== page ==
October 29, 1990 | Vintage Insatiable

        The Insider’s stomach-oriented tour of Lyon demands a stop at the dowdy little café where the town’s chefs assemble at dawn after market. “You must order the pig’s feet and tripe and the fried sardines,” our host, Paul Bocuse, instructed. But of course. Later, doubled over with regret, we arrived at Chez Lea for lunch, as scheduled. “Fernet Branca is an instant cure,” someone suggested. Evil, mysterious dark potion. It smelled like iodine. Bravely, I downed it. And fifteen minutes later, feeling brand new, we settled in for lunch…more tripe, absolument.
        Nostalgic about that delicious madness, I looked forward to the Chefs Cuisiniers Club. Exactly what our town needs, I thought: a late-night hangout for toques at rest, brainchild of Aureole’s Charles Palmer, the Water Club’s Rick Moonen, and Frank Crispo, late of Andiamo! -- all veterans of La Côte Basque. What a draw it would be for New York’s obsessed foodniks and chef groupies who think that grazing an inch from the whisking fore arm of Alfred Portale or Daniel Boulud is hotter than bumping into Clint Eastwood or even being accidentally stepped on by Gabriel Byrne.

        I was right. The food-crazed are coming. And yes, there is tripe, herb-braised innards in a spicy tomato sauce on penne, plus luscious grilled baby chicken on a warm bean salad, zesty “butcher’s tender” (a cut of beef that’s not tender but tasty) in red-wine sauce with potato cake, and perfectly cooked cod with roasted vegetables in a fragrant bouillon.
Palmer pops in after work, pleased to see David Burke (who took over his range at the River Café), Larry Forgione (of An American Place), Mondrian’s Tom Colicchio. When he’s not camped at the big chef’s table with Jean-Georges Vongerichten (Lafayette), TriBeCa Grill’s Don Pintabona, and Le Cirque’s Daniel Boulud, Tom Valenti (Alison on Dominick) is happy just to sip a beer at the bar, leafing through a Japanese food magazine form the house library. Gray Kunz, of Adrienne in the Peninsula, treating his kitchen team to late supper, is thrilled to run into Wolfgang Puck and Forgione.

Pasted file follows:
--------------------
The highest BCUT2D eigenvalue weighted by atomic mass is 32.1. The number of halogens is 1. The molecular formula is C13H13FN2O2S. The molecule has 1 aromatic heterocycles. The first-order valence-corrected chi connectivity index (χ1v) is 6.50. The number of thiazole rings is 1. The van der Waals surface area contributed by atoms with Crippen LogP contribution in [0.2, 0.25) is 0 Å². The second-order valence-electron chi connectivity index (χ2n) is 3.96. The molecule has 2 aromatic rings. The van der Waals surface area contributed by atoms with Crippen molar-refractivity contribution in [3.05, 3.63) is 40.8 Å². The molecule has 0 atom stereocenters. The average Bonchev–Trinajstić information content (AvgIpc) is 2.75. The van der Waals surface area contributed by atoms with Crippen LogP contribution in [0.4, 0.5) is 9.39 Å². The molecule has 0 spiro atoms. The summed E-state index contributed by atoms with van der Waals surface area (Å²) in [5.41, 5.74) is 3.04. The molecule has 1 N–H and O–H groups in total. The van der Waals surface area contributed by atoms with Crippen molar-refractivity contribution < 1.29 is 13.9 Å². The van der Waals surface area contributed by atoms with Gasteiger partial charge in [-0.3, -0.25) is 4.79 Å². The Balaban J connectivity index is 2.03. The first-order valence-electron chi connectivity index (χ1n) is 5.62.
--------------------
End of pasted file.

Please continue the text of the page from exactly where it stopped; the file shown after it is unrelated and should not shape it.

“By the time Jean Michel Diot (of Park Bistro) arrived with his wife, the table for eight had grown to twelve,” Kunz reports. Montrachet’s Debra Ponzek, with beau Bobby Flay (ex-Miracle Grill and, any minute, at the Mesa Grill), finds it “relaxed, good food, good value” (entrées $12 to $17) as she snacks on oysters.
        A few chefs find it stodgy, not much fun, too serious. The late-night whisks who hang out at Au Bar or Lucky Strike complain that “it’s no fun without girls.” Perhaps when word gets around about the men’s-locker-room at the bar, the ratio will change.
        As for us, the fans, we come latish, hoping to spy our idols, not necessarily recognizing them out of their whites. About eleven or so, the lights dim, the music cranks up -- Sinatra gives way to Louis Prima and Keely Smith -- and the host runs around warning folks to move their cars as the tow truck swings into action. (Recently, both Moonen and Palmer almost got towed, reports a restaurateur who stops by three times a week to check the bulletin board for “cooks to steal.”)

        We are happily savoring the rich saffroned soup filled with shellfish (portions are huge), layered potato cake frosted with a melt of goat cheese, velvety fennel-cured salmon at exactly the right temperature, and toasted crostini with a smooth, tangy chicken-liver pureé edged in basil oil.
        Everything is served on giant plates -- nothing matches -- gifts of Wedgwood, Royal Doulton, Lenox, Villeroy & Boch, all thrilled to get the showcase. Even the simple salad in balsamic vinaigrette is good. The warm frisée with pancetta and a mild Caesar dressing could be friskier, and the lamb stew is boring. But let’s assume Trinidad-born chef Peter Assue, who worked with Palmer at Aureole and the River Café, can take the heat of criticism. As Valenti notes, he’s got three demanding bosses and “a bitch of a clientele.”
        The room is long and bright and crowded, not exactly cozy, spare except for the menus of great chefs -- Georges Blanc, Bocuse, a final memory from Alain Chapel. The service is good, and New World Red is a fine wine discovery at just $17. The fresh-fruit tart tastes not quite finished, the crème brûlée is good, not great, but the warm caramelized banana crumble is sublime.

        A few Saturdays ago, there were hurricane rains, and the bar was strangely quiet. “What do you think about the Coffee Shop?” Palmer asked a departing customer. “Is it fun? Should we go?”
        “Absolutely,” I said. And off they went.

 36 East 22nd Street.      

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